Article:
Leading experts from the investment community – Will Schaffer, Investment Director of Mercia Asset Management and Hannah Crosland, Senior Associate at Squire Patton Boggs – spoke to us about the fundamentals of Series B investment and what business owners will need to do to grow their business to the next level – providing the foundations for discussion, ahead of our event this September.
What is Series B funding?
“Series B funding in the UK is typically funding for somewhat more established businesses,” said Will. “Most often it comes after an initial pre-seed and/or Series A from institutional investments of up to £5 million – so you are looking at mid-range funding for Series B, which is often around £10 million.”
“It’s effectively development funding, it takes businesses past their original stage with the support of investors to expand their market reach,” said Hannah. “Usually, this is equity-based financing, meaning investors provide capital in exchange for preferred shares. It’s a great opportunity for businesses to find funding, but to also find the right partner to stand shoulder to shoulder in a management team with as their business takes the next step.”
Who is eligible?
“Businesses applying for Series B funding will have a certain level of maturity – they are businesses that have proved themselves in their field and have reached certain targets within their own market which demonstrates further potential,” Will explained. “Their risk profile will need to demonstrate execution over adoption – however, risk profiles will differ widely depending on the type of business and their respective markets.”
“Generally, those eligible are companies who are looking past their initial development stage, who generate stable revenues, usually these are businesses who are in profit,” added Hannah.
What have you noticed in the marketplace?
“As a general statement, there is a significant amount of equity available currently, we’re seeing a lot of interest for high-quality businesses and also a lot of competition in the marketplace,” said Hannah. “The competitive element ensures that business managers can work with an investor team and find the best fit for a business.”
“There is a lot of healthy competition for Series B funding, many businesses are seeing opportunities for investment and working hard to demonstrate that their business is going to make a viable impact in the marketplace”, says Will. “The bar to achieve funding will continue to raise higher, but businesses will adapt their game plan to ensure they are considered.”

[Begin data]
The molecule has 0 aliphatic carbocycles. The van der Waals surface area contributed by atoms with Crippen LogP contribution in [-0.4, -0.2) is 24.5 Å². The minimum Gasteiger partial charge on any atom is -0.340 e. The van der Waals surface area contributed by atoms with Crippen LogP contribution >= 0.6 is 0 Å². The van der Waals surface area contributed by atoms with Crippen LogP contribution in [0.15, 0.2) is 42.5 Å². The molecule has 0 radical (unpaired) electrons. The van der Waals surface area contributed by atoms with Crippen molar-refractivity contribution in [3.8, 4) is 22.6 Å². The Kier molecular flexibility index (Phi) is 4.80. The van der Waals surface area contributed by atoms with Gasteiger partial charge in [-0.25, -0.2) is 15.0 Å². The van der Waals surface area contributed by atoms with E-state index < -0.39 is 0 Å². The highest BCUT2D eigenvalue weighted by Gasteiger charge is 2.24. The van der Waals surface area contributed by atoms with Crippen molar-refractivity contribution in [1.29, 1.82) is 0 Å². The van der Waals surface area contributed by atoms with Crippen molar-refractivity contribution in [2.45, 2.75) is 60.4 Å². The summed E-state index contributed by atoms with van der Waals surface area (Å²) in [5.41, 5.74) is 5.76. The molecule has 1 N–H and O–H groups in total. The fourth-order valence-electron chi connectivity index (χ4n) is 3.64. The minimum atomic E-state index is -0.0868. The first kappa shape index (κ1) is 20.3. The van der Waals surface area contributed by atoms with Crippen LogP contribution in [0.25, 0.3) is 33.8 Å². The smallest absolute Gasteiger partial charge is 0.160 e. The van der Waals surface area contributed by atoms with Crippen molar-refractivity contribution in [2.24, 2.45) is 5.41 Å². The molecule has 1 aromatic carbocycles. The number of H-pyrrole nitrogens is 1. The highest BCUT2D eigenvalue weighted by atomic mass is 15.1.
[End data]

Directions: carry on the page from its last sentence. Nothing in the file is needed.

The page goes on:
What effect has the pandemic had on fundraising?
“With change comes opportunity – some markets have slowed down, but others have accelerated,” explains Will. “The impact in terms of raising money has added significant questions – are you benefitting? Is it easier to win work and sell your solution? If yes, then it’s easier to raise funding.”
“Initially, last March we saw a number of investors pause on new investments, instead focussing on their existing investments and supporting their portfolio companies,” Hannah added. “However, I’m delighted to say the pause was quite short-lived and since we’ve seen an incredibly buoyant market in the last 12 months. Since the pandemic, we’ve seen increased activity across all sectors, but particularly across med-tech and e-commerce as the way we live and the purchases we make has changed.”
What sectors do you provide funding for and what is the scale for investment?
“We are sector agnostic. I personally focus on investment ranging from £250k-£2m for both seeded and pre-seeded businesses, start-ups and SME businesses who are going to market with new products and services,” said Will. “We also have Venture Capital Trust funding for Series A and Series B investment and private equity funding.”
Could you summarise your role in a Series B investment Hannah?
“Our role in a series B transaction is to ensure the exchange is done as smoothly and as quickly as possible,” Hannah explained. “We have the opportunity to speak to businesses early in the process to ensure they have good policies and procedures in place, this means the transaction is as well organised as possible which sets up a good working relationship between a business and new investor.”
What opportunities do you see in the future?
“We’re all aware that certain government support is due to expire this year, none of us have a crystal ball, but, in our view, opportunity will continue for well-structured businesses who have solid business plans and strong management teams driving the businesses forward,” said Hannah.
“With changes brought by the pandemic and Brexit, we need to think about how we use them to leverage new positions within the international market,” Will added.” As both a business and investor, we need to think about what these changes are, how they impact us and how they can be used to our advantage.”
Why should founders/decision-makers attend this upcoming session?
“Attending this session will help founders gain the knowledge and tools to start thinking about how they can compete with the international market,” said Will. “I would really like to see more British technology businesses thinking bigger. I see some, but I’m excited to see more and what the next generation of leaders looks like.”
“By attending, companies can learn the key steps and questions to begin considering for growth and their long-term strategic objectives. For example, they must ask, what funding do I think I will need? What support will I need? Then they must make sure they have clear policies and procedures in place,” explained Hannah. “It is a competitive market out there, so learning how to narrow down what you want from a partner will ensure you have the opportunity to get a good fit for your business which will allow you to move to the next stage.” Investor Ready: Series B, Wednesday 08 September, 9:30 – 10:30